1. 91 percent of the seafood Americans eat comes from abroad, but one-third of the seafood Americans catch gets sold to other countries.  Paul Greenberg  is the author of the new book American Catch: The Fight for Our Local Seafood.

Greenberg tells Fresh Air's Terry Gross about what's driving the changes in America's seafood economy. “What I think we're doing is we're low-grading our seafood supply,” he says.  “We're sending the really great, wild stuff that we harvest here on our shores abroad, and in exchange, we're importing farm stuff that, frankly, is of an increasingly dubious nature.”

The U.S. exports the best quality fish because Americans eat only about 15 pounds per capita of seafood a year. That’s about half the global average. There’s incentive to make the seafood cheap, easy and less about taste, which means moving away from local providers:


"We don’t want fish markets in our viewshed. We don’t want to smell them. We don’t want to look at them. So they really have been banished from the center of our cities and sequestered to a corner of our supermarkets.
This is a process that aids all of the facelessness and commodification of seafood. … Seafood has been taken out of the hands of the experts and put into the hands of the traders, so people really cannot identify the specificity of fish anymore. Because supermarkets rely on mass distribution systems, often frozen product, it means that the relationship between coastal producers of seafood is broken and so it’s much easier for them to deal with the Syscos of the world, or these large purveyors that use these massive shrimp operations in Thailand or China, than it is for them to deal with the kind of knotty nature of local fishermen.”


Paul Greenberg did a cooking demo with the Washington Post. Here are recipes for 'Beijing Style' Fish Fillets, Hannoi Style Fried Fish, Korean Spicy Fish Stew.

Photograph by Rich Frishman via National Geographic 
A Pike Place Market fishmonger handles the goods at Pure Food Fish Market in Seattle, Washington View in High-Res

    91 percent of the seafood Americans eat comes from abroad, but one-third of the seafood Americans catch gets sold to other countries.  Paul Greenberg  is the author of the new book American Catch: The Fight for Our Local Seafood.

    Greenberg tells Fresh Air's Terry Gross about what's driving the changes in America's seafood economy. “What I think we're doing is we're low-grading our seafood supply,” he says.  “We're sending the really great, wild stuff that we harvest here on our shores abroad, and in exchange, we're importing farm stuff that, frankly, is of an increasingly dubious nature.”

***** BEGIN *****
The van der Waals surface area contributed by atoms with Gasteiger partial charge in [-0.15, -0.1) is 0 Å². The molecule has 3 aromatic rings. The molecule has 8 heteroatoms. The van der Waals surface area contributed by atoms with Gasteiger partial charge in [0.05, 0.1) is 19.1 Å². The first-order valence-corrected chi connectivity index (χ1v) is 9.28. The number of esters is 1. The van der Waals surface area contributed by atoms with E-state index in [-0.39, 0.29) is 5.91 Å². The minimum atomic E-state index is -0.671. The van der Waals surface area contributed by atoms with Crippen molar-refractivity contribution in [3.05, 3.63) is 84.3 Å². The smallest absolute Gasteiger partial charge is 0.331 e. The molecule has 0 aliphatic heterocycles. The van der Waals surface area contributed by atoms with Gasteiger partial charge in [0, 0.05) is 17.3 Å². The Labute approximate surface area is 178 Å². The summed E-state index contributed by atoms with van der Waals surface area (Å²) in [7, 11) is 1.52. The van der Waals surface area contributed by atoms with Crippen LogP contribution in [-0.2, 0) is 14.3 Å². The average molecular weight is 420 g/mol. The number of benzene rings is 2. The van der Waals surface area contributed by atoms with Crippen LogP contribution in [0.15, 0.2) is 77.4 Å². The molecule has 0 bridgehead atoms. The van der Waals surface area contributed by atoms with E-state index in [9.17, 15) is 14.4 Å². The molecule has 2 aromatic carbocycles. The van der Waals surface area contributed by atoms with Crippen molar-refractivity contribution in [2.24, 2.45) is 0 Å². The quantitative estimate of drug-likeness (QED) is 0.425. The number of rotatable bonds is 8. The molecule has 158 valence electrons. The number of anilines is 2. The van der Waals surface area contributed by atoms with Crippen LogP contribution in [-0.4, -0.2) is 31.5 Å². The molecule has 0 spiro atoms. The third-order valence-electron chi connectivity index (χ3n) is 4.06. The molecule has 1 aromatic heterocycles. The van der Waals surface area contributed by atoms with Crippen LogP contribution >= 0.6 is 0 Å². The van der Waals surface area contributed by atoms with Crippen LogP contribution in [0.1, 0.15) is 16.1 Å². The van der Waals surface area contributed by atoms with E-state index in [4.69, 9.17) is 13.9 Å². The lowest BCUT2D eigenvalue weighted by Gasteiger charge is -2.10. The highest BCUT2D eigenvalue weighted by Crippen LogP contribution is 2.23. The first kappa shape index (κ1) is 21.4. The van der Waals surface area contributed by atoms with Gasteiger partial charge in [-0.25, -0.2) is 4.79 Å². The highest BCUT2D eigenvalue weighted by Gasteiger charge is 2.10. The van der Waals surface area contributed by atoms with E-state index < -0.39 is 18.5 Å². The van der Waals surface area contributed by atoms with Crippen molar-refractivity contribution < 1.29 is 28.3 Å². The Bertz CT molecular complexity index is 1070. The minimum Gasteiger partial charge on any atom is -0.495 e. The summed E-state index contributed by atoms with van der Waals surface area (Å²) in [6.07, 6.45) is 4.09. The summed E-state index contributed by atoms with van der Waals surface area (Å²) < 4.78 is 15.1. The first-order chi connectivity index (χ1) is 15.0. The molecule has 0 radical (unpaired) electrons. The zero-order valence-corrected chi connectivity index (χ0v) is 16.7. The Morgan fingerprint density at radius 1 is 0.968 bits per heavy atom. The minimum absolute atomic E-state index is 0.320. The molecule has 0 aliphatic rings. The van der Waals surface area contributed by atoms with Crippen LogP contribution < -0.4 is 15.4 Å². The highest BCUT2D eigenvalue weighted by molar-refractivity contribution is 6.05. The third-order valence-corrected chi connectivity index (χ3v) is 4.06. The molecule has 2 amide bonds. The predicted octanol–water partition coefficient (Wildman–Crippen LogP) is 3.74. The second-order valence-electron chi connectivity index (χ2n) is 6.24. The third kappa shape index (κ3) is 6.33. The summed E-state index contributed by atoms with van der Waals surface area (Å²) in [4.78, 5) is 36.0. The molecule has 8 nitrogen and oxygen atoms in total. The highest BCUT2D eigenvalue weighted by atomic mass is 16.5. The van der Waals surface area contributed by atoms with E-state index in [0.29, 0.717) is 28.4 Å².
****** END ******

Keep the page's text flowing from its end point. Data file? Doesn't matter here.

The U.S. exports the best quality fish because Americans eat only about 15 pounds per capita of seafood a year. That’s about half the global average. There’s incentive to make the seafood cheap, easy and less about taste, which means moving away from local providers:

    "We don’t want fish markets in our viewshed. We don’t want to smell them. We don’t want to look at them. So they really have been banished from the center of our cities and sequestered to a corner of our supermarkets.

    This is a process that aids all of the facelessness and commodification of seafood. … Seafood has been taken out of the hands of the experts and put into the hands of the traders, so people really cannot identify the specificity of fish anymore. Because supermarkets rely on mass distribution systems, often frozen product, it means that the relationship between coastal producers of seafood is broken and so it’s much easier for them to deal with the Syscos of the world, or these large purveyors that use these massive shrimp operations in Thailand or China, than it is for them to deal with the kind of knotty nature of local fishermen.”

    Paul Greenberg did a cooking demo with the Washington Post. Here are recipes for 'Beijing Style' Fish Fillets, Hannoi Style Fried Fish, Korean Spicy Fish Stew.

    Photograph by Rich Frishman via National Geographic 

    A Pike Place Market fishmonger handles the goods at Pure Food Fish Market in Seattle, Washington

  2. seafood

    environment

    paul greenberg

    interview

    fresh air

    fish

    american catch

  1. The Canadian government has approved the Northern Gateway oil pipeline from Alberta to the coast of British Columbia, despite protests from environmental groups. The Northern Gateway pipeline would carry 500,000 barrels of bitumen a day, compared to the Keystone XL pipeline at 700,000. Keystone XL’s approval is still under dispute in Washington.